Presentation on theme: "Psilocybin Mushrooms are Effective in the Treatment of Obsessive Compulsive Disorder By: Annie Gillis IDS 3303 April 2 nd 2009."— Presentation transcript:
Psilocybin Mushrooms are Effective in the Treatment of Obsessive Compulsive Disorder By: Annie Gillis IDS 3303 April 2 nd 2009
Effects about 10 % of the entire population 4 th most common disorder in the world after phobias, substance abuse, and major depression. Characterized as “either obsessions (recurrent and persistent ideas, thoughts, or images) or compulsions (repetitive behaviors performed according to certain rules or in a stereotyped fashion)…both have the inability to inhibit or delay repetitive behaviors” –Goodman, Rudorfer,and Maser. Psychologists have concluded that OCD is due to serotonin abnormalities in the brain.
Serotonin is a neurotransmitter that is located in the central nervous system Serotonin controls anger, aggression, mood, appetite, metabolism, human sexuality, and sleep. Psychologists believe that a chemical imbalance in serotonin cause psychosis. Serotonin Transport Inhibitors (SRIs) are used to treat OCD through their ability to block serotonin and then replicate it.
Cognitive Behavioral Treatment – therapy involving a patient and psychologist in different behavioral activities. While this treatment can work, it has a high drop out rate because many patients find the directions too hard to follow Medical Treatment - SRIs are the most common drug used to treat OCD, as well as the most effective. Clomipramine is a common SRI used. SRIs usually take six to eight weeks to start working and 40 to 60 % of patients are unimproved after an adequate trial with SRIs.
Psilocybin is the active ingredient found in “magic mushrooms.” Psilocybin Mushrooms are found in tropical and sub-tropical regions such as South America, Mexico, and the U.S. Symptoms of psilocybin include hallucinations that include magical thinking, altered sense of time, “feeling of one-ness”, a changed meaning of percepts, thought disorder, anxiety and panic, and motor abnormalities. Psilocybin is ingested orally and can be put in food or brewed in tea for better taste.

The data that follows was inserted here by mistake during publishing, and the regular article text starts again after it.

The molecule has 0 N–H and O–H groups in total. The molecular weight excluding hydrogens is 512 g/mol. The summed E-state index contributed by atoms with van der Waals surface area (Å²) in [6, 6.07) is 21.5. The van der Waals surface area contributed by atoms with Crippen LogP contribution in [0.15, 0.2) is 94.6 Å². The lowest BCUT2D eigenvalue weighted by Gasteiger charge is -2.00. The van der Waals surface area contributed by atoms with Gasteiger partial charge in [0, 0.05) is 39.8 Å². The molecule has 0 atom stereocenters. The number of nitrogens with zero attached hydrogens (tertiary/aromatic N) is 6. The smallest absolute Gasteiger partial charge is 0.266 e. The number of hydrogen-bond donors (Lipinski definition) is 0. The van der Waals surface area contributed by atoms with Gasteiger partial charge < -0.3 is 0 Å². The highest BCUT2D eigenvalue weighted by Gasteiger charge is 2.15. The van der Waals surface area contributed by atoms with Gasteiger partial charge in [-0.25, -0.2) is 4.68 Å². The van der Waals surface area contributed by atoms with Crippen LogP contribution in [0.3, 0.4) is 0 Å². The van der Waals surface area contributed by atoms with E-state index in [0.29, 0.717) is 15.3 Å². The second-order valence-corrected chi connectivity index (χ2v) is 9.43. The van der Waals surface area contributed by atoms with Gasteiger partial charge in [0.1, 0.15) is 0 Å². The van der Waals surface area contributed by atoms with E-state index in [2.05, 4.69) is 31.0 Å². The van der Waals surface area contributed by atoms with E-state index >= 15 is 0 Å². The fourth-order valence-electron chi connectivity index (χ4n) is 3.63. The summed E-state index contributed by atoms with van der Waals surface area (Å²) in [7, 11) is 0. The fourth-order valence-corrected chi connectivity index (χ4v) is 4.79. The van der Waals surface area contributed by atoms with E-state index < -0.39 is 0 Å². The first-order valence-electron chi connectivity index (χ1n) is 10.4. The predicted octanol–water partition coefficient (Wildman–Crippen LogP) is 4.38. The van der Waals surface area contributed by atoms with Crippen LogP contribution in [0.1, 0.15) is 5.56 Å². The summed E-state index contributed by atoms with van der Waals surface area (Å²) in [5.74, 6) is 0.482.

Psilocybin is dated back to 1000 BC. The Aztecs used the drug in rituals believing that they could cure the sick, talk to the Gods, and talk to the deceased while hallucinating. The drug was introduced to the general public in 1957 after Life magazine issued an article on it, causing many people to journey to Mexico in search of the “magic mushroom.”
Timothy Leary and Richard Alpert, two Harvard psychologists started the “Harvard Psilocybin Project” after their personal experimentation with the drug. Leary and Alpert were interested in the emotional and behavioral aspect of the drug on humans with a thesis that it would have a very positive effect in a clinical setting After two years of experimentation, the state of Massachusetts investigated the “Harvard Psilocybin Project” concluding that the two men were not fit to run human experiments because they were not doctors, but psychologists. Leary and Alpert were fired from Harvard, and the project was stopped.
In 1970 the U.S. government passed the “Drug Abuse and Prevention Control Act” placing Psilocybin mushrooms under the Schedule 1 drug class. According to the FDA Schedule 1 drugs are any drugs that have a high potential for abuse, no accepted medical use, and a lack of safety for use of the drug in a medical setting.